Ginger reduces carbohydrate digestion in the intestines. It increases insulin secretion and mimics some actions of insulin. It lowers insulin resistance. These help keep the blood glucose levels low, protecting against type 2 diabetes.
Ginger is also protective against diabetic complications.
Take four grams of fresh ginger or one gram of dry ginger powder a day, divided over two or three meals.
Ginger has been used for thousands of years as a spice in many cultures. It derives most of its benefits from compounds called gingerols.
In traditional medicine, ginger has been used for indigestion, nausea, vomiting, pain, cold–induced syndromes, and inflammatory issues. More recently, it was reported that ginger also possesses anti–cancer, anti–clotting, diabetes-protective, anti–inflammatory, and anti–oxidative characteristics.
Diabetes-Related Benefits of Ginger
There are many ways ginger helps prevent or control diabetes. It can even protect against diabetes related complications.
Caution: Make sure you don’t stop your diabetes medicines. Ginger is not a treatment for diabetes. You can take it along with your medications, but discuss that with your doctor first. If you consume both, it is possible that your blood glucose may dip even below the normal levels, leading to a possible life-threatening condition called hypoglycemia or low blood glucose levels.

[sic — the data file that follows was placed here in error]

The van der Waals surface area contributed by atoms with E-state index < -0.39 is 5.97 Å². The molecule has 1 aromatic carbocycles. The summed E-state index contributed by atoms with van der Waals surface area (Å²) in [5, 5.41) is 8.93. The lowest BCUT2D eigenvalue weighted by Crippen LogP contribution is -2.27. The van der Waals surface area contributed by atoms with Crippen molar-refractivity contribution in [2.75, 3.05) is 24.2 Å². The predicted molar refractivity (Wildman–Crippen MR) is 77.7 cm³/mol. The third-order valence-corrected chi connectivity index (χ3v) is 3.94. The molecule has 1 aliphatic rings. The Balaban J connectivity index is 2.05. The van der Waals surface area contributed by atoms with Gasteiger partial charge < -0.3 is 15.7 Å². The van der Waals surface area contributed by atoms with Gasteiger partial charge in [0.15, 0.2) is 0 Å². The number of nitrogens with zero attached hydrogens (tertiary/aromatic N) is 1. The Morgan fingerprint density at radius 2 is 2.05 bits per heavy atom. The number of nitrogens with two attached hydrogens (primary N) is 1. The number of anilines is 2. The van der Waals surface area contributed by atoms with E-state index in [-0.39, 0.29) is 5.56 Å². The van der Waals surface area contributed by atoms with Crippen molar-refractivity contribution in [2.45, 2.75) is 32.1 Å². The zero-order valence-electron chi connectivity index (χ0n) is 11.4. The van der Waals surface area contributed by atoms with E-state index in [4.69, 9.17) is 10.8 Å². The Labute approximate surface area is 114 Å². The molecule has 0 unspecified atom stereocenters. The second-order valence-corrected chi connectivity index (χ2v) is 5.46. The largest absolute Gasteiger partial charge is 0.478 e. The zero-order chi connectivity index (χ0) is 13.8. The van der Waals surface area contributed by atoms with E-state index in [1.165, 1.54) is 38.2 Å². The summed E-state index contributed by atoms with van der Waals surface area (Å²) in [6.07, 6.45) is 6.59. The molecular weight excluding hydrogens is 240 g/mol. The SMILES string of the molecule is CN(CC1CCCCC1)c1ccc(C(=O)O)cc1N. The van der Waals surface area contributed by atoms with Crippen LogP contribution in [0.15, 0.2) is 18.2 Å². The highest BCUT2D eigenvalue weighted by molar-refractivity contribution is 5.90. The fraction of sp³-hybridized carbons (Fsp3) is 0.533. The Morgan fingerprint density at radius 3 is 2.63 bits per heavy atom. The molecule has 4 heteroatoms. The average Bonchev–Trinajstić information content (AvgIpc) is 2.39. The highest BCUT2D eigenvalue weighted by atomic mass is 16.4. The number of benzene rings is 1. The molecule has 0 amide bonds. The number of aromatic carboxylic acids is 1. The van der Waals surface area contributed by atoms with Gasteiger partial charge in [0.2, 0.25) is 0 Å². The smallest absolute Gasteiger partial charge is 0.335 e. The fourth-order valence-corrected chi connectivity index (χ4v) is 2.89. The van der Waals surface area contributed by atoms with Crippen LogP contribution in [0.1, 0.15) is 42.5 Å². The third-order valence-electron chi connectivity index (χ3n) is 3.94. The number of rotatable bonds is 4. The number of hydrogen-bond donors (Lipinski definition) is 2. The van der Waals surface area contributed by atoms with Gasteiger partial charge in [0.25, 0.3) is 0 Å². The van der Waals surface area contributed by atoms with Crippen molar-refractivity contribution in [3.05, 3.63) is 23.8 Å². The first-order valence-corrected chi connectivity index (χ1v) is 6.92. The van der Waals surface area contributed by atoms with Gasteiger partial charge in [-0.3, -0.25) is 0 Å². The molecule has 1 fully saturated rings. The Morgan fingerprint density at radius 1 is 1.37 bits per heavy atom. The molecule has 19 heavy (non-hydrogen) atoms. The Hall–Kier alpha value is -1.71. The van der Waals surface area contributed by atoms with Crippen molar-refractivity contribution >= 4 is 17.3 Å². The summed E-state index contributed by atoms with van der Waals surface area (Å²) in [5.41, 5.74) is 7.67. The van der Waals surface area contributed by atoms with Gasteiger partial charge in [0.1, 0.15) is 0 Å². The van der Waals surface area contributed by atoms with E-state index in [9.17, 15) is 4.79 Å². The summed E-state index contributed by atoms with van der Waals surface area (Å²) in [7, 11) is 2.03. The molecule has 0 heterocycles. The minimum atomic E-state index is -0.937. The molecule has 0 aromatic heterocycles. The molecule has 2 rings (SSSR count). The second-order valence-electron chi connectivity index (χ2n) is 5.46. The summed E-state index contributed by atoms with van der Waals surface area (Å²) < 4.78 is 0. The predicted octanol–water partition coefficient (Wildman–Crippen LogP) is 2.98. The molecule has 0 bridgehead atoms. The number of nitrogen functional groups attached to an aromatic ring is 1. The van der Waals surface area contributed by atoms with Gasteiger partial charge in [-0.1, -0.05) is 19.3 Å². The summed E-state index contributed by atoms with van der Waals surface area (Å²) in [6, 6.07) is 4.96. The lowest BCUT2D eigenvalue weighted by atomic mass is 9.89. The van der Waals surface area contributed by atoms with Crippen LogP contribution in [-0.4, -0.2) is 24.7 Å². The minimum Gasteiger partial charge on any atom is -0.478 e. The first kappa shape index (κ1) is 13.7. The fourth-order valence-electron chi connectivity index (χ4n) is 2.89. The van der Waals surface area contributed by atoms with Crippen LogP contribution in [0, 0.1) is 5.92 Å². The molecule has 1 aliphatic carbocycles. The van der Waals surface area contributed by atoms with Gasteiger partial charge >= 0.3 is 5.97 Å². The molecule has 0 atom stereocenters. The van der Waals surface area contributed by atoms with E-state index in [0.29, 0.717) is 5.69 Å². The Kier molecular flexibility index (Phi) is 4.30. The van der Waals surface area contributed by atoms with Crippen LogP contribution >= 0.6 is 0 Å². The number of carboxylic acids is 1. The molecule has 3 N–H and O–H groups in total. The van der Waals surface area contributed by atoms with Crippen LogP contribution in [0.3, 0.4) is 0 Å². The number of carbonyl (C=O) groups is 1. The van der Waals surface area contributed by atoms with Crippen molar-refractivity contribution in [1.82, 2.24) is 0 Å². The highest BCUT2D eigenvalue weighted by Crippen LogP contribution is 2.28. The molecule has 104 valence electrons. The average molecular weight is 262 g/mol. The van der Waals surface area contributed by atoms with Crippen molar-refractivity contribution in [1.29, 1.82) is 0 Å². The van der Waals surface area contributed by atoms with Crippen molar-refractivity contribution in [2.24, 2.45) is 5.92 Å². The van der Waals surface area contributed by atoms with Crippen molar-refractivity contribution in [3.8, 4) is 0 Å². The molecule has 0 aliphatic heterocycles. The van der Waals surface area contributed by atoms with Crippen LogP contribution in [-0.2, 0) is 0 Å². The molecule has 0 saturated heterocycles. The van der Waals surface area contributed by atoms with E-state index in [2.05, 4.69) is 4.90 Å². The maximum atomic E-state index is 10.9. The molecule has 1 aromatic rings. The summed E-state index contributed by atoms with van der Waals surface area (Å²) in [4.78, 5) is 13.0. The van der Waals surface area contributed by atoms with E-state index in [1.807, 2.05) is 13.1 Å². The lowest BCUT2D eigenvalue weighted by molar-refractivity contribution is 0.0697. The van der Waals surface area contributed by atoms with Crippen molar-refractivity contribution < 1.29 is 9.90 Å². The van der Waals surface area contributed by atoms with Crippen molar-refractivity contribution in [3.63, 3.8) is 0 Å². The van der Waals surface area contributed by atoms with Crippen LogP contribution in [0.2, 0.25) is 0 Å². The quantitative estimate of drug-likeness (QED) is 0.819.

Ginger Reduces Carbohydrate Digestion
Ginger blocks the enzymes that help us digest carbohydrates and fats. When we eat carbs and fats, certain enzymes break them down into smaller pieces that are easier to absorb. By inhibiting the actions of such enzymes, ginger reduces the amount of glucose that can be absorbed. The net effect is the same as eating less carbohydrates. A wonderful benefit for type 2 diabetics, and even to those who want to lose weight!
Ginger Increases Insulin Secretion
A hormone named serotonin is called a ‘feel-good’ hormone. Its levels rise in the body after we eat a high-carbohydrate meal. Higher serotonin levels increase insulin release in the blood after a meal.
In diabetic patients, the serotonin receptors—the proteins to which serotonin attaches and becomes active—don’t function properly. This keeps insulin secretion low. Since insulin helps body cells in utilising blood glucose, its low levels cause high blood sugar.
Ginger Lowers Insulin Resistance
Insulin resistance is considered the main cause of developing type 2 diabetes. In a normal body, insulin helps blood glucose get inside the cells, which then use it as a fuel for their functioning. If the cells become resistant to the actions of insulin, they cannot get enough blood glucose. This raises its levels in the blood—a typical scenario in type 2 diabetes. Ginger can reduce insulin resistance and lower fasting blood sugar levels in people with type 2 diabetes.
Ginger Mimics Insulin Action